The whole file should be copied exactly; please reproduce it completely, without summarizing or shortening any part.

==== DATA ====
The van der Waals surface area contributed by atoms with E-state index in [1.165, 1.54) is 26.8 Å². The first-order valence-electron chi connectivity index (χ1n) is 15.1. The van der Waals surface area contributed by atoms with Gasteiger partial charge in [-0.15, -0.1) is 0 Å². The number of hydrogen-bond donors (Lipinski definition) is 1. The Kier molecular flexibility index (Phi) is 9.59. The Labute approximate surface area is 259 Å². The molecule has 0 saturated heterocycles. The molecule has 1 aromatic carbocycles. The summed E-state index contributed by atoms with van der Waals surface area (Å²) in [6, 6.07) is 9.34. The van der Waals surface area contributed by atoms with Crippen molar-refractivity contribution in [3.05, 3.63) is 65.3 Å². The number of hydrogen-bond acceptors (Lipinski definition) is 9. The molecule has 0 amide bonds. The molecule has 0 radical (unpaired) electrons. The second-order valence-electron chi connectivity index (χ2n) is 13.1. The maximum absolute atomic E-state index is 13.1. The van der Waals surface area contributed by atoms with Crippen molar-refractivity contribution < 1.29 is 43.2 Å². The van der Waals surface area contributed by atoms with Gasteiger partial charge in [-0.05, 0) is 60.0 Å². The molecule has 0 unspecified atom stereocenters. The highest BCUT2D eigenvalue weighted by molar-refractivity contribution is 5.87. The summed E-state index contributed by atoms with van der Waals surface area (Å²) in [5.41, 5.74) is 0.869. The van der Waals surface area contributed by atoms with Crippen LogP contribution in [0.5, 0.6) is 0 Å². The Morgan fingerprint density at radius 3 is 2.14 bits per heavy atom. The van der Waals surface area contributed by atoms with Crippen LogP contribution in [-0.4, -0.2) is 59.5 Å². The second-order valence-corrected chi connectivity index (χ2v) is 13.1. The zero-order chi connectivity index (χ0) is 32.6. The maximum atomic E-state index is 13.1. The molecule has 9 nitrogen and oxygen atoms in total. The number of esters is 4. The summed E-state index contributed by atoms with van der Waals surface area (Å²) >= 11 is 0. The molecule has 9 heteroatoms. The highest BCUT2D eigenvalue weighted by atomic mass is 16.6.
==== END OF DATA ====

The van der Waals surface area contributed by atoms with E-state index in [1.165, 1.54) is 26.8 Å². The first-order valence-electron chi connectivity index (χ1n) is 15.1. The van der Waals surface area contributed by atoms with Gasteiger partial charge in [-0.15, -0.1) is 0 Å². The number of hydrogen-bond donors (Lipinski definition) is 1. The Kier molecular flexibility index (Phi) is 9.59. The Labute approximate surface area is 259 Å². The molecule has 0 saturated heterocycles. The molecule has 1 aromatic carbocycles. The summed E-state index contributed by atoms with van der Waals surface area (Å²) in [6, 6.07) is 9.34. The van der Waals surface area contributed by atoms with Crippen molar-refractivity contribution in [3.05, 3.63) is 65.3 Å². The number of hydrogen-bond acceptors (Lipinski definition) is 9. The molecule has 0 amide bonds. The molecule has 0 radical (unpaired) electrons. The second-order valence-electron chi connectivity index (χ2n) is 13.1. The maximum absolute atomic E-state index is 13.1. The van der Waals surface area contributed by atoms with Crippen molar-refractivity contribution < 1.29 is 43.2 Å². The van der Waals surface area contributed by atoms with Gasteiger partial charge in [-0.05, 0) is 60.0 Å². The molecule has 0 unspecified atom stereocenters. The highest BCUT2D eigenvalue weighted by molar-refractivity contribution is 5.87. The summed E-state index contributed by atoms with van der Waals surface area (Å²) in [5.41, 5.74) is 0.869. The van der Waals surface area contributed by atoms with Crippen LogP contribution in [0.5, 0.6) is 0 Å². The Morgan fingerprint density at radius 3 is 2.14 bits per heavy atom. The van der Waals surface area contributed by atoms with Crippen LogP contribution in [-0.4, -0.2) is 59.5 Å². The second-order valence-corrected chi connectivity index (χ2v) is 13.1. The zero-order chi connectivity index (χ0) is 32.6. The maximum atomic E-state index is 13.1. The molecule has 9 nitrogen and oxygen atoms in total. The number of esters is 4. The summed E-state index contributed by atoms with van der Waals surface area (Å²) >= 11 is 0. The molecule has 9 heteroatoms. The highest BCUT2D eigenvalue weighted by atomic mass is 16.6.